Introduction to the Abui

1.1 The Abui people

The word Abui, in the Abui language, is a word meaning ‘mountain’ or ‘enclosed space’. In Bahasa Malay, Abui refers to the Abui speakers who define their language as Abui tangà, ‘mountain language’, and call themselves Abui lokù, ‘mountain people’ (Kratochvíl, 2007: 3).

According to Abui oral traditions, the Abui people settled in Alor in ancient times. Some later moved to the Kabola territory (in Alor Island), where they lived in caves in the mountains of Mainàng (Kratochvíl, 2007; Nicolspeyer, 1940).

1.2 The Abui language

The Abui language belongs to the Alor branch of the Alor-Pantar language family (Holton et al., 2012), a family of clearly related Papuan languages (Klamer, 2010). Holton et al. prove the genealogical relationship between the Papuan languages of Alor Island and Pantar Island by utilising form-meaning pairings in cognate sets to establish regular sound correspondences (Holton et al., 2012). The Alor-Pantar language family is divided into two branches, the Alor branch (which Abui falls under) and the Pantar branch, which spread several millennia ago on the islands of Alor and Pantar respectively (see Figure 2) (Klamer, 2017).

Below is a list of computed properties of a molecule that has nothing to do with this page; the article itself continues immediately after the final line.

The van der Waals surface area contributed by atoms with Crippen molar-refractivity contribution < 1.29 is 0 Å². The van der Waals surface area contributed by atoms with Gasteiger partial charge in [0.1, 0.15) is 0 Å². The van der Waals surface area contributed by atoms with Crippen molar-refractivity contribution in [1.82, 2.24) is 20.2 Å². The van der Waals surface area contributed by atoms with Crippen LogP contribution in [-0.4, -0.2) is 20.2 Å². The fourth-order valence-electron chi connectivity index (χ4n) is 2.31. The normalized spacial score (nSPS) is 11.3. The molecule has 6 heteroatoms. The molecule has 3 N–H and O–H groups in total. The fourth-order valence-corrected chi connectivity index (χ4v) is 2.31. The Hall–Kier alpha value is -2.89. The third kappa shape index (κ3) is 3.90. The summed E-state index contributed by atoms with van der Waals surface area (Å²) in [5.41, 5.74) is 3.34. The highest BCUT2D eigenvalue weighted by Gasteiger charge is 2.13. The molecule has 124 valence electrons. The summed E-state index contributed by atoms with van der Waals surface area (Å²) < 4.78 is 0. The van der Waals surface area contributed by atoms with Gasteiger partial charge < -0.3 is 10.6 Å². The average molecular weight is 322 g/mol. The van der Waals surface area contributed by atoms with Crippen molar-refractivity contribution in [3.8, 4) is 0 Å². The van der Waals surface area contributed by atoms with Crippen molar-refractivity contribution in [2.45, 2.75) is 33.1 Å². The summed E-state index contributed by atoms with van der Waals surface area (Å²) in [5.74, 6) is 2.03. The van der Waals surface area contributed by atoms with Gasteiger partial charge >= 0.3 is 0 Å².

DOI: 10.13140/RG.2.2.21503.56482


Holton, G., Klamer, M., Kratochvíl, F., Robinson, L.C., Schapper, A., 2012. The historical relations of the Papuan Languages of Alor and Pantar. Oceanic Linguistics. 51 (1), 86–122.

Klamer, M., 2010. A Grammar of Teiwa. Hubert & Co. GmbH & Co. KG, Göttingen.

Klamer, M., 2017. The Alor-Pantar languages: Linguistic context, history and typology. In: Klamer, M., (Ed.), The Alor-Pantar Languages: History and Typology, 2nd ed. Language Science Press, Berlin, pp. 1–48.

Kratochvíl, F., 2007. A Grammar of Abui. LOT, Utrecht.

Nicolspeyer, M.M., 1940. De sociale structuur van een Aloreesche bevolkingsgroep. V. A. Kramers, Rijswijk.